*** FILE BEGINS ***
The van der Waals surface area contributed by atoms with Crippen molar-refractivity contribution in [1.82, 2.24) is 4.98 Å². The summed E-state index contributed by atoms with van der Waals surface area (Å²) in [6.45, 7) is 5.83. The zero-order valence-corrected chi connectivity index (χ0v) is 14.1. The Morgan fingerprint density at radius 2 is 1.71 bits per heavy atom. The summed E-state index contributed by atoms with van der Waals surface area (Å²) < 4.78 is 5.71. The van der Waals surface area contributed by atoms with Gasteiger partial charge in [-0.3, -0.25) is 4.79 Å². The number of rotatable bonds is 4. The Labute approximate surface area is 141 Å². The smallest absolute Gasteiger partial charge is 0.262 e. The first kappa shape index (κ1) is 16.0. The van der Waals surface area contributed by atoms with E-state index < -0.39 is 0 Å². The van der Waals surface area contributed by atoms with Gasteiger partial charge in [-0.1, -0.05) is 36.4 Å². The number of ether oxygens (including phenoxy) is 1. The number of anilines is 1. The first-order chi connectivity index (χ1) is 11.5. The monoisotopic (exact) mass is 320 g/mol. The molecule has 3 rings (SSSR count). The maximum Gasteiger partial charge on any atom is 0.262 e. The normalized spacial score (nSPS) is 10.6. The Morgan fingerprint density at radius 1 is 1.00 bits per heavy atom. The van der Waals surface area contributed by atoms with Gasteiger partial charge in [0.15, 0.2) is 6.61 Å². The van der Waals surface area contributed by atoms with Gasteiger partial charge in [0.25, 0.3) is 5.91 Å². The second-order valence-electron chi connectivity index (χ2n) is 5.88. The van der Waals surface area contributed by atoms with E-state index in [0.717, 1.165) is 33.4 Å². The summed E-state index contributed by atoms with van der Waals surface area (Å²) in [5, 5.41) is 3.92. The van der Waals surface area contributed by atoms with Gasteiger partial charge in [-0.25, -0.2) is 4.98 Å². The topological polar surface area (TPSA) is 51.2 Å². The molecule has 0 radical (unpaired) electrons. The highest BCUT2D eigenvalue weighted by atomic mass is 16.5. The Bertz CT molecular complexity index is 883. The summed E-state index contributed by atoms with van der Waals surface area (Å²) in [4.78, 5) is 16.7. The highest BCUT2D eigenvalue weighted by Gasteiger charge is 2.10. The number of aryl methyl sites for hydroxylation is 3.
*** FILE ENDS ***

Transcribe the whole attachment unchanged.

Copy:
The van der Waals surface area contributed by atoms with Crippen molar-refractivity contribution in [1.82, 2.24) is 4.98 Å². The summed E-state index contributed by atoms with van der Waals surface area (Å²) in [6.45, 7) is 5.83. The zero-order valence-corrected chi connectivity index (χ0v) is 14.1. The Morgan fingerprint density at radius 2 is 1.71 bits per heavy atom. The summed E-state index contributed by atoms with van der Waals surface area (Å²) < 4.78 is 5.71. The van der Waals surface area contributed by atoms with Gasteiger partial charge in [-0.3, -0.25) is 4.79 Å². The number of rotatable bonds is 4. The Labute approximate surface area is 141 Å². The smallest absolute Gasteiger partial charge is 0.262 e. The first kappa shape index (κ1) is 16.0. The van der Waals surface area contributed by atoms with E-state index < -0.39 is 0 Å². The van der Waals surface area contributed by atoms with Gasteiger partial charge in [-0.1, -0.05) is 36.4 Å². The number of ether oxygens (including phenoxy) is 1. The number of anilines is 1. The first-order chi connectivity index (χ1) is 11.5. The monoisotopic (exact) mass is 320 g/mol. The molecule has 3 rings (SSSR count). The maximum Gasteiger partial charge on any atom is 0.262 e. The normalized spacial score (nSPS) is 10.6. The Morgan fingerprint density at radius 1 is 1.00 bits per heavy atom. The van der Waals surface area contributed by atoms with Gasteiger partial charge in [0.15, 0.2) is 6.61 Å². The van der Waals surface area contributed by atoms with Gasteiger partial charge in [0.25, 0.3) is 5.91 Å². The second-order valence-electron chi connectivity index (χ2n) is 5.88. The van der Waals surface area contributed by atoms with E-state index in [0.717, 1.165) is 33.4 Å². The summed E-state index contributed by atoms with van der Waals surface area (Å²) in [5, 5.41) is 3.92. The van der Waals surface area contributed by atoms with Gasteiger partial charge in [-0.25, -0.2) is 4.98 Å². The topological polar surface area (TPSA) is 51.2 Å². The molecule has 0 radical (unpaired) electrons. The highest BCUT2D eigenvalue weighted by atomic mass is 16.5. The Bertz CT molecular complexity index is 883. The summed E-state index contributed by atoms with van der Waals surface area (Å²) in [4.78, 5) is 16.7. The highest BCUT2D eigenvalue weighted by Gasteiger charge is 2.10. The number of aryl methyl sites for hydroxylation is 3.